If you’re taking Strategic Management (Strama), you’ll most likely be required to present an EFE Matrix for your chosen business.
An EFE (External Factor Evaluation) matrix is a strategic tool you can use to analyze and evaluate your business’s strategies in relation to the market and external environment. It is a component of the SWOT analysis and is often paired with an IFE (Internal Factor Evaluation).
An EFE helps you analyze how your business is responding to the changing world around it.
When evaluating the surrounding world, you look at it through various perspectives: economic, social, technological, governmental, political, legal, and competitive. Just as you would when deciding whether to buy a house or not. Is it nice? Is the location good? Is the price ok? Is the neighborhood peaceful? Etc etc.
One of the cases our class got to work on was about a hotel called Mandarin Oriental. The hotel was based in Makati but was recently closed because its long-term lease with Ayala Land already expired. The goal was to create an EFE Matrix for Mandarin. As input, we were given a few points about Mandarin. We were also given the profile of its target market, and a few economic high-level data about the Philippines.
Once we got all the available information assessed, we proceeded with creating an EFE Matrix. Below I’ve posted our team’s matrix.
A typical EFE Matrix looks like the table shown above. You may color it up a bit, make it sexier, but overall it should be similar. Your matrix should include the specific opportunities and threats that are relevant to your industry, weight, your rating, and weighted score.
Below are the steps in creating an EFE Matrix.
We gave Mandarin Hotel a weighted score of 2.15, way below average. This means their current strategies were not working well enough. We think there were opportunities they didn’t fully maximize. For instance, their revenue growth was only 6% compared to the overall industry growth of 15%.
The numbers you put on your matrix can be subjective. You can write anything but they should be accompanied by good, intuitive judgment. When you do your Strama presentation, panelists will ask you to explain your EFE Matrix. Make sure to be able to defend your matrix with facts. Most importantly, remember to go through the process consciously and meticulously. Creating your Strama paper begins with this first basic step.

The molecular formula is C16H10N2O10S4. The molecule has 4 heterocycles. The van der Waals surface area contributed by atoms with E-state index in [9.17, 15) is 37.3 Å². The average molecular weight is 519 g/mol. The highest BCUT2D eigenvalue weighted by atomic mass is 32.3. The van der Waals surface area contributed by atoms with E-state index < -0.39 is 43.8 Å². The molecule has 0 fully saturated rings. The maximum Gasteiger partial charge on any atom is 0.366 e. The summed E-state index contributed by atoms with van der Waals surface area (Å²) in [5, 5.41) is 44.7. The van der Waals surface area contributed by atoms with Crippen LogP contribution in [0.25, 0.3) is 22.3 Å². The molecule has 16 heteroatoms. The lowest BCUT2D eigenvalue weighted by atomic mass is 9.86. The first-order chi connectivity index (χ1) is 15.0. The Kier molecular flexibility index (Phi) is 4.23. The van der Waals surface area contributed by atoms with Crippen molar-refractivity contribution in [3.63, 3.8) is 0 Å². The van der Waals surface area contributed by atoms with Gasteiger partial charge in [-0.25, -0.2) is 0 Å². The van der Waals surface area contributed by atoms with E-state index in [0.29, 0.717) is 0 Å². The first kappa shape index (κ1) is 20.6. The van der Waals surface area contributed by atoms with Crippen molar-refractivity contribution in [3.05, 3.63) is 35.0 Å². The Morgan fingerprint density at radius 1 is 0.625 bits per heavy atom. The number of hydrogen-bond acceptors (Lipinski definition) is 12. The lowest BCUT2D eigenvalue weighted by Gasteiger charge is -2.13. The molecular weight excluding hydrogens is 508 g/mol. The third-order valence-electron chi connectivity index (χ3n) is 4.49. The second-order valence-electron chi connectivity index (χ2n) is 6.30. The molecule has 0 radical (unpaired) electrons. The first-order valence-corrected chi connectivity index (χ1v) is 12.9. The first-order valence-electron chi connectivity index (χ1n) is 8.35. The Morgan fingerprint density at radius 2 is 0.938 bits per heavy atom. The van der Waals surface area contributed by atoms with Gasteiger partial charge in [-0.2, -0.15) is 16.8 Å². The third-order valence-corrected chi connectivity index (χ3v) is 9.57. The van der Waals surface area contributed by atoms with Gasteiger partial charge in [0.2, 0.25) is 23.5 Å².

I haven't defended yet. Most of what I know about the actual defense process I got from the grapevine. And of course, from my Professors.
Just yesterday someone showed me an app on iTunes. "If we develop something like this, how much will it cost?" he asked. "Can you give me a ballpark figure?"
He's not the only client that asks questions like this. In fact most all of my clients ask me for ballpark figures without them giving detailed project specs. My best approach is simply to educate the client on the cost factors. This, assuming the client is not from the industry and doesn't have an idea. (If the client has an idea and still bullies me into giving him a ballpark, then am gonna kick him in the ass and send him to outer space. =) Just kidding.).
In this post I'll outline some of the factors I consider when estimating app development projects.
Purpose of the application - what is the applicaton for?
Audience - who are the intended users of the app? The design of an app will be dependent on the audience type. If it’s a kids app, for example, the mechanics and the design should cater to the needs of kids.
Platform & operating systems - which platforms & operating systems would you like to support? The more platforms and OSes you support, the bigger the development cost since we’ll have to spend extra time with testing and optimization.
Features/mechanics - which features would you like to include? Features which include a highly tuned user experience, integration with third party APIs, complex databases, massive backend infrastructure, would make the app more expensive.
Our participation - what is the extent of our participation? Do you need us to cover certain aspects only, or should we cover everything including maintenance as well?
When needed - if you need us to rush the project, we might need to add more resources in parallel early on.—Oftentimes this would mean an addition to the budget.
Once we have the requirements in, we’ll review them with our technical personnel, and then sit down and make estimates.
There are times when we make disclaimers and advise the client the budget may change after project discovery. Often, only when we’re done with discovery are we able to fully drill down the specifications to the level where we can confidently estimate development costs. This happens a lot on large projects. We'd indicate this in the contract and rework the budget after full discovery. If the client agrees, then we proceed.
Overall budgeting is a tricky business. Developers want to have more projects and would desire that an agreement with the client be closed the soonest. On the other hand, if they rush too much, they could get into trouble. I've fallen into this trap many times. Took me a while to learn.
I'm passionate about business, art, and technology. For more about me, click here.
Here's a book I co-wrote with a bunch of industry colleagues. Not sure if you'll find it useful, but feel free to check once you can.
Hobbies & other stuff
Ateneo Graduate School of Business
University of San Carlos